The Saint Bernard is named after the Great Saint Bernard Hospice, founded in 1049 as a refuge for travellers in the Great Saint Bernard Pass, which passes between the two highest summits of the Swiss Alps, Mont Blanc and Monte Rosa, to connect Switzerland and Italy.
It is believed that the breed originated at this hospice in the mid-17th century, from large, Mastiff-like dogs and local Swiss breeds, and they were used as rescue dogs for lost travellers in the region.
In the 19th century, exports of Saint Bernards saw their popularity grow overseas. Queen Victoria owned two Saint Bernards in the 1840s, and they were very popular as companion dogs among the upper classes.
A Breed Standard was created in the 1880s, and breed clubs were formed in Switzerland as well as England and the US, at this time. The Saint Bernard is now recognised as Switzerland’s national dog.
The two varieties of the breed are both very large, and differ only in coat. The short-haired variety was used for rescues in the Alps, as the coat of the long-haired variety would have been impractical in the snow. Their appearance is impressive, with a large and powerful head, sturdy body and alert expression. Saint Bernards of either coat variety are primarily white, with reddish-brown patches or mantle, and dark markings on the head.
Saint Bernards, like a lot of breeds, love to be in the house relaxing with the family but, as there will be times when the dog will be outside, it is important to have a secure and fully fenced yard. If your Saint Bernard is going to live outdoors, ensure that it has a well insulated kennel that can be kept dry, clean and as cool as possible in the hotter months, as well as fresh, clean drinking water available at all times.
Access to slippery surfaces (such as slippery tiles, polished floors or steps) should be blocked while the dog is growing from puppyhood to young adulthood.
There are a number of conflicting ideas on the ideal diet to rear a Saint Bernard puppy. Unfortunately no universal, foolproof diet exists. Individual dogs have individual requirements, dependent upon bloodlines, age, size, environment and activity levels.
Reputable breeders advise purchasers on their recommended diets, and it is generally best to follow the program already commenced by the breeder. If no advice is available from the breeder consult your veterinarian.
The main mistakes new owners make are over feeding, over-supplementing with vitamins and additives and feeding an imbalanced diet.
A predominantly meat-based diet can cause imbalances in the calcium-phosphorus ratio, as meat is very high in phosphorus and low in calcium, and the correct balance of calcium is necessary for correct bone growth and to minimise bone disorders.
Most reputable processed dry foods (kibble or processed meat substitutes) are reasonably well balanced, so that if you feed your dog the recommended amounts the diet should be sufficiently balanced in calcium, phosphorus, protein and calories.
Ensure water is readily available when feeding kibble, and you can also add water to the kibble. The most important point to remember is not to over-supplement the diet with vitamins and additives. A puppy that is fed a diet too high in vitamins can develop problems just as serious as one that is victim to lack of nutrition. Balance is the key.
Regular combing and brushing of Saint Bernards is essential, as it removes dust, loose hairs, grass seeds, tangles and avoids matting of the coat. When brushing, pay particular attention to the feet, under the forearms and rear end. A dog that is dirty or smells should be bathed, but this should not be more than once a week. A dog shampoo should be used and should be thoroughly rinsed from the coat. Your breeder or local groomer can advise you on grooming your Saint Bernard.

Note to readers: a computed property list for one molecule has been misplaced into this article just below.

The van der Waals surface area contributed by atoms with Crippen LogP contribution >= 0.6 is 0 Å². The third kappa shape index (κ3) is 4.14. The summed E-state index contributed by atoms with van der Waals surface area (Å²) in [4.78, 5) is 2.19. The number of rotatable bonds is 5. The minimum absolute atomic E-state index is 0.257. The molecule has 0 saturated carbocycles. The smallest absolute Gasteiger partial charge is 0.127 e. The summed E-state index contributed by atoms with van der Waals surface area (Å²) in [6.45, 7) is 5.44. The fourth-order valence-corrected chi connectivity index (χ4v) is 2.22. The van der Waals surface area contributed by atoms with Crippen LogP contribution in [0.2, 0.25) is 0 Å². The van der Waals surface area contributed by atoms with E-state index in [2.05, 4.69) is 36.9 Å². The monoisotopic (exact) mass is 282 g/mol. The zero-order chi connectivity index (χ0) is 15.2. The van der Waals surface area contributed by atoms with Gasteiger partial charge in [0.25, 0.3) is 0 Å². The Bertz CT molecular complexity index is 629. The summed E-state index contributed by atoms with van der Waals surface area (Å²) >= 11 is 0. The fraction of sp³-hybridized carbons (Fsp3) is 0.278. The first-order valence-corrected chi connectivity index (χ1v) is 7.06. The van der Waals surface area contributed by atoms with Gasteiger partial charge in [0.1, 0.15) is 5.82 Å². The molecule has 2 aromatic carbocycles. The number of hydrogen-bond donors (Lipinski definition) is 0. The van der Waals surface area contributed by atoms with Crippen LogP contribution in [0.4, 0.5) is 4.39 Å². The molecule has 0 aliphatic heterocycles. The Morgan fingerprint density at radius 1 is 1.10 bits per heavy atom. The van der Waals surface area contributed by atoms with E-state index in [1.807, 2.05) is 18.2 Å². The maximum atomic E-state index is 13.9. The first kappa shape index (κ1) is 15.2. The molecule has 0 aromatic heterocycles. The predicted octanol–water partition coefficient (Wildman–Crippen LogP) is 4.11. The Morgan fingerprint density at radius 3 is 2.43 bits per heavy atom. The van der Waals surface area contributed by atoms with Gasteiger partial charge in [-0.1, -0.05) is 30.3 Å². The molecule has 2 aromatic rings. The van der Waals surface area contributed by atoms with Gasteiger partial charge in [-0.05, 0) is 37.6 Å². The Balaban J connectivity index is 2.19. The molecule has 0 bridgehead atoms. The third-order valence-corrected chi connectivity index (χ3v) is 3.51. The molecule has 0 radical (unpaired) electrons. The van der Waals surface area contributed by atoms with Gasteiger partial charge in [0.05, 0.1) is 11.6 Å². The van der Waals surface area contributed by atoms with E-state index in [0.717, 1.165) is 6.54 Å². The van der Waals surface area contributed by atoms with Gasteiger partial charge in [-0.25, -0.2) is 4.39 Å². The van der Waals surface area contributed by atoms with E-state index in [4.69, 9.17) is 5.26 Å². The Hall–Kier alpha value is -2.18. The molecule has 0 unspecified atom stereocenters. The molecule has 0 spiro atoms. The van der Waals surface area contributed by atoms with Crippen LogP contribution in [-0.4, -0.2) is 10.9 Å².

There are many theories on the amount of exercise a young pup needs, ranging between the extremes of not exercising it at all until it is at least six months old, to running it five kilometres a day. Moderation is the key. While all care can be taken in breeding to help minimise such things as hip problems, if the dog lacks muscle development the hip socket, no matter how well formed, has no muscle to hold it in place. However, excessive exercise for puppies under 9-12 months of age can cause damage to undeveloped bones and joints, so care must be taken not to over exercise a young dog.
If the pup is naturally active, playing in the backyard or running around on acreage, it probably will not require any extra exercise. However, if it prefers to sleep all day, waking only for meal times, then moderate exercise for necessary muscle development may be required. On a daily walk, gauge the distance by your own dog. Don’t force it to do a set distance each day. As it gets older, it will obviously be able to and want to walk further, but always let it be the guide as to how far it can go. It should still be reasonably active by the time you return home, rather than exhausted, dragging behind you or insisting on being carried.
Your pup should look forward to going on its walk with you, as this is the time to investigate new smells, trees and lamp posts. You name it, your pup will investigate it, while enjoying your undivided attention. It’s also a good opportunity for obedience or lead training. Saint Bernards are very intelligent (looks can be deceiving), enjoy learning and are usually very eager to please.
Now you know a little about the Saint Bernard, you may have think that this is the dog for you. Before you make a decision, please make contact with the breed club or your State controlling body for purebred dogs. They will be able to give you information about available puppies and also suggest dog shows where you can see the breed and speak to breeders. In this way you will gain a better perspective of the Saint Bernard and its needs and whether this breed would suit your lifestyle.